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The goal of inlabru is to facilitate spatial modeling using integrated nested Laplace approximation via the R-INLA package. Additionally, extends the GAM-like model class to more general nonlinear predictor expressions, and implements a log Gaussian Cox process likelihood for modeling univariate and spatial point processes based on ecological survey data. Model components are specified with general inputs and mapping methods to the latent variables, and the predictors are specified via general R expressions, with separate expressions for each observation likelihood model in multi-likelihood models. A prediction method based on fast Monte Carlo sampling allows posterior prediction of general expressions of the latent variables. See Fabian E. Bachl, Finn Lindgren, David L. Borchers, and Janine B. Illian (2019), inlabru: an R package for Bayesian spatial modelling from ecological survey data, Methods in Ecology and Evolution, British Ecological Society, 10, 760–766, doi:10.1111/2041-210X.13168, and citation("inlabru").

The inlabru.org website has links to old tutorials with code examples for versions up to 2.1.13. For later versions, updated versions of these tutorials, as well as new examples, can be found at https://inlabru-org.github.io/inlabru/articles/

Installation

You can install the current CRAN version of inlabru:

install.packages("inlabru")

You can install the latest bugfix release of inlabru from GitHub with:

# install.packages("remotes")
remotes::install_github("inlabru-org/inlabru", ref = "stable")

You can install the development version of inlabru from GitHub with

# install.packages("remotes")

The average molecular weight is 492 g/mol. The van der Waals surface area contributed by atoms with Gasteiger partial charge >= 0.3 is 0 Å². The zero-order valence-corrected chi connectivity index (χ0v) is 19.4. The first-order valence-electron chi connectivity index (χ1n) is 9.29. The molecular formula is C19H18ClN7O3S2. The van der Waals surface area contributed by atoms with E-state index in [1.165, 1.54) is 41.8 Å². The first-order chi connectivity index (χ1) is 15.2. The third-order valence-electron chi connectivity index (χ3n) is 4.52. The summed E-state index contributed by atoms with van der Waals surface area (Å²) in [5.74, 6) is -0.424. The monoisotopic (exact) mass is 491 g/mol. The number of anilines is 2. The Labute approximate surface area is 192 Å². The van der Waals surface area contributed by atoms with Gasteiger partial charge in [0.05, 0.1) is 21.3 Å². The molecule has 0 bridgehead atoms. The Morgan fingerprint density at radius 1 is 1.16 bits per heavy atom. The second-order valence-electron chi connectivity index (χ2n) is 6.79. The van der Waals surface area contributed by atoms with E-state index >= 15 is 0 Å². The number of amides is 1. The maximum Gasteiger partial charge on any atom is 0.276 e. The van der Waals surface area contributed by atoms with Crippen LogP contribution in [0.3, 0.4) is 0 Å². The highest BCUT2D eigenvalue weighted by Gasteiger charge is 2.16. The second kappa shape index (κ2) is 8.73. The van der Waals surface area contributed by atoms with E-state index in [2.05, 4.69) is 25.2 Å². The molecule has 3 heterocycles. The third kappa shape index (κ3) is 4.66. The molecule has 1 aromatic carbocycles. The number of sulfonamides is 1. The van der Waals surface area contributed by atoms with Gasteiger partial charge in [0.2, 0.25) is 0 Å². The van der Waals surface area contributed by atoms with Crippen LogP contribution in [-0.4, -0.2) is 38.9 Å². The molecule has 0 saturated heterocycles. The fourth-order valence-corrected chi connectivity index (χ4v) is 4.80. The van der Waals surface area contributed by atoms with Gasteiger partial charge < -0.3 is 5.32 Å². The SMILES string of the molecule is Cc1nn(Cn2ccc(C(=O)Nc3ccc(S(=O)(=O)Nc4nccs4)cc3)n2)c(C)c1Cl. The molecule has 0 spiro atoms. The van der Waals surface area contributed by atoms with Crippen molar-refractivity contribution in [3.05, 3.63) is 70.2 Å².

remotes::install_github("inlabru-org/inlabru", ref = "devel")

or track the development version builds via inlabru-org.r-universe.dev:

# Enable universe(s) by inlabru-org
options(repos = c(
  inlabruorg = "https://inlabru-org.r-universe.dev",
  INLA = "https://inla.r-inla-download.org/R/testing",
  CRAN = "https://cloud.r-project.org"
))

# Install some packages
install.packages("inlabru")

Example

This is a basic example which shows you how fit a simple spatial Log Gaussian Cox Process (LGCP) and predicts its intensity:

# Load libraries
library(inlabru)
#> Loading required package: sp
library(INLA)
#> Loading required package: Matrix
#> Loading required package: foreach
#> Loading required package: parallel
#> This is INLA_22.12.16 built 2022-12-16 14:25:20 UTC.
#>  - See www.r-inla.org/contact-us for how to get help.
#>  - To enable PARDISO sparse library; see inla.pardiso()
library(ggplot2)

# Load the data
data(gorillas, package = "inlabru")

# Construct latent model components
matern <- inla.spde2.pcmatern(gorillas$mesh,
  prior.sigma = c(0.1, 0.01),
  prior.range = c(0.01, 0.01)
)
cmp <- coordinates ~ mySmooth(coordinates, model = matern) + Intercept(1)
# Fit LGCP model
# This particular bru/like combination has a shortcut function lgcp() as well
fit <- bru(
  components = cmp,
  like(
    formula = coordinates ~ .,
    family = "cp",
    data = gorillas$nests,
    samplers = gorillas$boundary,
    domain = list(coordinates = gorillas$mesh)
  ),
  options = list(control.inla = list(int.strategy = "eb"))
)

# Predict Gorilla nest intensity
lambda <- predict(
  fit,
  pixels(gorillas$mesh, mask = gorillas$boundary),
  ~ exp(mySmooth + Intercept)
)

# Plot the result
ggplot() +
  gg(lambda) +
  gg(gorillas$nests, color = "red", size = 0.2) +
  coord_equal() +
  ggtitle("Nest intensity per km squared")